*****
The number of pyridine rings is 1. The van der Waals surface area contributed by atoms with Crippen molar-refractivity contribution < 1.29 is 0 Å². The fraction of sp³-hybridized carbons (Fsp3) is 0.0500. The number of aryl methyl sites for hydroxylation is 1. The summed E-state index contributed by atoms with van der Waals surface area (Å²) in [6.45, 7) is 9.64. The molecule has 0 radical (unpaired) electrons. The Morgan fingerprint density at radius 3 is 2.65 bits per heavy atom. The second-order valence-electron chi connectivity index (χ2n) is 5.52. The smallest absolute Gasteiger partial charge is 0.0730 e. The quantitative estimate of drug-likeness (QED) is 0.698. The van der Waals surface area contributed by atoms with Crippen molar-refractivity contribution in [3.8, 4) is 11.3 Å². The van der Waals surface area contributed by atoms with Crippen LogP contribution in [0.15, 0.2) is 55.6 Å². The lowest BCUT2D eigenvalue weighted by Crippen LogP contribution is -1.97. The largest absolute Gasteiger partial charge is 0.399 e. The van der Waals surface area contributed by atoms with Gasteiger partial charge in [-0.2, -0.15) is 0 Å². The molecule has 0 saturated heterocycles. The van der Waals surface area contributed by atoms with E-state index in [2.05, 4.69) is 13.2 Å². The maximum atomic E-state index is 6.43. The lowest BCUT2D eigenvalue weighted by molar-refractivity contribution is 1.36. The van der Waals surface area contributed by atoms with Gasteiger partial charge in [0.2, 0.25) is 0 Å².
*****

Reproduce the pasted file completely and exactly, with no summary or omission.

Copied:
The number of pyridine rings is 1. The van der Waals surface area contributed by atoms with Crippen molar-refractivity contribution < 1.29 is 0 Å². The fraction of sp³-hybridized carbons (Fsp3) is 0.0500. The number of aryl methyl sites for hydroxylation is 1. The summed E-state index contributed by atoms with van der Waals surface area (Å²) in [6.45, 7) is 9.64. The molecule has 0 radical (unpaired) electrons. The Morgan fingerprint density at radius 3 is 2.65 bits per heavy atom. The second-order valence-electron chi connectivity index (χ2n) is 5.52. The smallest absolute Gasteiger partial charge is 0.0730 e. The quantitative estimate of drug-likeness (QED) is 0.698. The van der Waals surface area contributed by atoms with Crippen molar-refractivity contribution in [3.8, 4) is 11.3 Å². The van der Waals surface area contributed by atoms with Crippen LogP contribution in [0.15, 0.2) is 55.6 Å². The lowest BCUT2D eigenvalue weighted by Crippen LogP contribution is -1.97. The largest absolute Gasteiger partial charge is 0.399 e. The van der Waals surface area contributed by atoms with Gasteiger partial charge in [-0.2, -0.15) is 0 Å². The molecule has 0 saturated heterocycles. The van der Waals surface area contributed by atoms with E-state index in [2.05, 4.69) is 13.2 Å². The maximum atomic E-state index is 6.43. The lowest BCUT2D eigenvalue weighted by molar-refractivity contribution is 1.36. The van der Waals surface area contributed by atoms with Gasteiger partial charge in [0.2, 0.25) is 0 Å².